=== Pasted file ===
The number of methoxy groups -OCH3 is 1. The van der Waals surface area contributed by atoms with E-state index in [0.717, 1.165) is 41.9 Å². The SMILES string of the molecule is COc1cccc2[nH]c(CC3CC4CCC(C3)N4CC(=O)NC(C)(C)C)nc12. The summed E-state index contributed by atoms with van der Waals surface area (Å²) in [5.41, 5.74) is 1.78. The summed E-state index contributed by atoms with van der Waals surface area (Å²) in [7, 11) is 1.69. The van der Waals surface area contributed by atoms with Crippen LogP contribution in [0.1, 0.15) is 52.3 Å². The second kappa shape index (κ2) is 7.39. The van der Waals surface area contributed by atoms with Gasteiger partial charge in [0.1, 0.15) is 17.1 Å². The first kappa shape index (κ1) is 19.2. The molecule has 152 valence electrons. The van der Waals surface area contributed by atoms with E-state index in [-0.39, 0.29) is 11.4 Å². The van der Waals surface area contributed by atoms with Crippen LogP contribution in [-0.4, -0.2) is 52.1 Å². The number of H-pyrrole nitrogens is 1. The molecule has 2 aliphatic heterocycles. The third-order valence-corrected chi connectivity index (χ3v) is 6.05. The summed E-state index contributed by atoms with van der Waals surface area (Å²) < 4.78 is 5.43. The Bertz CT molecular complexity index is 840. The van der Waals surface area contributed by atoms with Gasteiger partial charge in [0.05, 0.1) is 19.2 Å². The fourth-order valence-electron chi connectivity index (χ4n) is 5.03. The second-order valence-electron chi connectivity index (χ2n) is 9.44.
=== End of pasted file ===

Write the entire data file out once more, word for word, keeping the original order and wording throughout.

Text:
The number of methoxy groups -OCH3 is 1. The van der Waals surface area contributed by atoms with E-state index in [0.717, 1.165) is 41.9 Å². The SMILES string of the molecule is COc1cccc2[nH]c(CC3CC4CCC(C3)N4CC(=O)NC(C)(C)C)nc12. The summed E-state index contributed by atoms with van der Waals surface area (Å²) in [5.41, 5.74) is 1.78. The summed E-state index contributed by atoms with van der Waals surface area (Å²) in [7, 11) is 1.69. The van der Waals surface area contributed by atoms with Crippen LogP contribution in [0.1, 0.15) is 52.3 Å². The second kappa shape index (κ2) is 7.39. The van der Waals surface area contributed by atoms with Gasteiger partial charge in [0.1, 0.15) is 17.1 Å². The first kappa shape index (κ1) is 19.2. The molecule has 152 valence electrons. The van der Waals surface area contributed by atoms with E-state index in [-0.39, 0.29) is 11.4 Å². The van der Waals surface area contributed by atoms with Crippen LogP contribution in [-0.4, -0.2) is 52.1 Å². The number of H-pyrrole nitrogens is 1. The molecule has 2 aliphatic heterocycles. The third-order valence-corrected chi connectivity index (χ3v) is 6.05. The summed E-state index contributed by atoms with van der Waals surface area (Å²) < 4.78 is 5.43. The Bertz CT molecular complexity index is 840. The van der Waals surface area contributed by atoms with Gasteiger partial charge in [0.05, 0.1) is 19.2 Å². The fourth-order valence-electron chi connectivity index (χ4n) is 5.03. The second-order valence-electron chi connectivity index (χ2n) is 9.44.